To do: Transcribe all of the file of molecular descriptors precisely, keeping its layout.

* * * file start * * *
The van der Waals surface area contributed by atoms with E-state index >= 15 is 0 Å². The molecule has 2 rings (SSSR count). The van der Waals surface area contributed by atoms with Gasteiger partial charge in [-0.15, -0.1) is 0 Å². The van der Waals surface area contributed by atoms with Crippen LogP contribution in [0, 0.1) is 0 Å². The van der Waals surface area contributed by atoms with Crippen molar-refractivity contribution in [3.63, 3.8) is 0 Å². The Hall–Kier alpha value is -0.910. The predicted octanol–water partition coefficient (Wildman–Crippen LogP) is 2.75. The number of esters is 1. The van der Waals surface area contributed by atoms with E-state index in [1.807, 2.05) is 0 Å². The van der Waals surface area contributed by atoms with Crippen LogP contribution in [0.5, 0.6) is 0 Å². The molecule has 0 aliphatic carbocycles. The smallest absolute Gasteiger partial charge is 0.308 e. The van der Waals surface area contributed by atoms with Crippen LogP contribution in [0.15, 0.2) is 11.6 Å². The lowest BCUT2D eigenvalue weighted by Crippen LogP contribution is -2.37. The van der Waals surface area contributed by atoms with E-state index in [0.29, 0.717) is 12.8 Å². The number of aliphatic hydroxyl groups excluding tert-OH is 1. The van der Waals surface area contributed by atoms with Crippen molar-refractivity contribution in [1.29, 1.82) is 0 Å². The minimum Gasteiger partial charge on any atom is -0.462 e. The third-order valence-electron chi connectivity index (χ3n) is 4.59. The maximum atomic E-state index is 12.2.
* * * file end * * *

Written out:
The van der Waals surface area contributed by atoms with E-state index >= 15 is 0 Å². The molecule has 2 rings (SSSR count). The van der Waals surface area contributed by atoms with Gasteiger partial charge in [-0.15, -0.1) is 0 Å². The van der Waals surface area contributed by atoms with Crippen LogP contribution in [0, 0.1) is 0 Å². The van der Waals surface area contributed by atoms with Crippen molar-refractivity contribution in [3.63, 3.8) is 0 Å². The Hall–Kier alpha value is -0.910. The predicted octanol–water partition coefficient (Wildman–Crippen LogP) is 2.75. The number of esters is 1. The van der Waals surface area contributed by atoms with E-state index in [1.807, 2.05) is 0 Å². The van der Waals surface area contributed by atoms with Crippen LogP contribution in [0.5, 0.6) is 0 Å². The molecule has 0 aliphatic carbocycles. The smallest absolute Gasteiger partial charge is 0.308 e. The van der Waals surface area contributed by atoms with Crippen LogP contribution in [0.15, 0.2) is 11.6 Å². The lowest BCUT2D eigenvalue weighted by Crippen LogP contribution is -2.37. The van der Waals surface area contributed by atoms with E-state index in [0.29, 0.717) is 12.8 Å². The number of aliphatic hydroxyl groups excluding tert-OH is 1. The van der Waals surface area contributed by atoms with Crippen molar-refractivity contribution in [1.29, 1.82) is 0 Å². The minimum Gasteiger partial charge on any atom is -0.462 e. The third-order valence-electron chi connectivity index (χ3n) is 4.59. The maximum atomic E-state index is 12.2.